Fast-forward to the 21st century, when a number of political organizations including so-called "dark money" groups—made possible by the 2010 Citizens United v. Federal Election Commission decision—have invoked the NAACP v. Alabama case in court, in press releases, and in the media as justification for keeping their donors secret. The case is being trotted out in California and Delaware, in another case relating to a nonprofit in Colorado, and in a dispute that involves a social welfare nonprofit, among others, fighting a disclosure law in Utah. In 2013, the Tea Party Leadership Fund asked the Federal Elections Commission whether it could avoid disclosing its donors because of "a reasonable probability of threats, harassment, or reprisals from government officials or private parties." (The FEC, as it often does, deadlocked on the question—twice.) The Koch brothers' dark-money group American Commitment, which has spent more than $2 million on political expenditures supporting or opposing candidates since 2012, was adamant that the Center for Public Integrity use this quote when asked in 2014 about its donors: "We agree with the Warren Court's landmark 1958 ruling in NAACP v. Alabama that protecting the privacy of our members is critical to their core First Amendment rights of free speech and free association."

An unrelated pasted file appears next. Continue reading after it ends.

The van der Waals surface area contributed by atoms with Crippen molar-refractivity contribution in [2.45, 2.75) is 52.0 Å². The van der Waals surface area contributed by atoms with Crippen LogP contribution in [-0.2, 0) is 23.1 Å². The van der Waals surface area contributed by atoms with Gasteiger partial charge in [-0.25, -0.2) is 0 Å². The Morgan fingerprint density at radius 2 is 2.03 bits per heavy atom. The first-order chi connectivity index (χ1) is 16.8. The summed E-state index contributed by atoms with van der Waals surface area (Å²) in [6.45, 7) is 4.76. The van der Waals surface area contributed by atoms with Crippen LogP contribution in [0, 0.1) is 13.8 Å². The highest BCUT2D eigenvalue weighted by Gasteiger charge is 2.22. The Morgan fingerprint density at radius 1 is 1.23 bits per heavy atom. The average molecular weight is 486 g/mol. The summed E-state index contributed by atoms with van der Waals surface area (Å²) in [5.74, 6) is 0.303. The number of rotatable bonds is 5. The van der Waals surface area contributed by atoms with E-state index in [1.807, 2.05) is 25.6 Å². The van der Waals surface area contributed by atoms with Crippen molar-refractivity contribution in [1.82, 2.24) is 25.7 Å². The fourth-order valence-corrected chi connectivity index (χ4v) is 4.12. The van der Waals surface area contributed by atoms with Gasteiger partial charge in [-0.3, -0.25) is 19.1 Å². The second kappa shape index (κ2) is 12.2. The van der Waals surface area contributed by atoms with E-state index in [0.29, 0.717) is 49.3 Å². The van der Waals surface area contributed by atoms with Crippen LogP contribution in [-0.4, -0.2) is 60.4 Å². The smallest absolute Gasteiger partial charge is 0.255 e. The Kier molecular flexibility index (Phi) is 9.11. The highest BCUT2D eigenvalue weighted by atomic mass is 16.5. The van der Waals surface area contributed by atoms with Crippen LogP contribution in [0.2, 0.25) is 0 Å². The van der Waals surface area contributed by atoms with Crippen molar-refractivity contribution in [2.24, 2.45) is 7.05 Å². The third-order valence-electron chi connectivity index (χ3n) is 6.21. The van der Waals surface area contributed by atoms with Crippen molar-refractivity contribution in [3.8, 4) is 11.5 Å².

So how did this venerable civil rights case become the go-to point of reference for leaders in the conservative movement, including the Koch brothers and Karl Rove?
The case has been resurrected thanks to the dark-money boom. In the 2006 election, less than $5.2 million was spent by nondisclosing nonprofits, according to the Center for Responsive Politics. That amount grew to well over $300 million in the 2012 presidential cycle. Consider two separate organizations run by billionaire brothers Charles and David Koch: Americans for Prosperity Foundation and Americans for Prosperity. The 501(c)(3) Americans for Prosperity Foundation is prohibited from paying for advertising that attacks or supports a candidate, and it is this group that has also invoked the NAACP precedent with great success. Donations to that organization are tax deductible. In contrast, a "dark money" group, its sister organization Americans for Prosperity, is organized as a 501(c)(4) "social welfare" organization and can pay for political advertisements. Thanks to the Citizens United decision, it can use corporate money to do it. Donations to social welfare groups are not tax deductible so that means the names of those who donate do not need to be disclosed.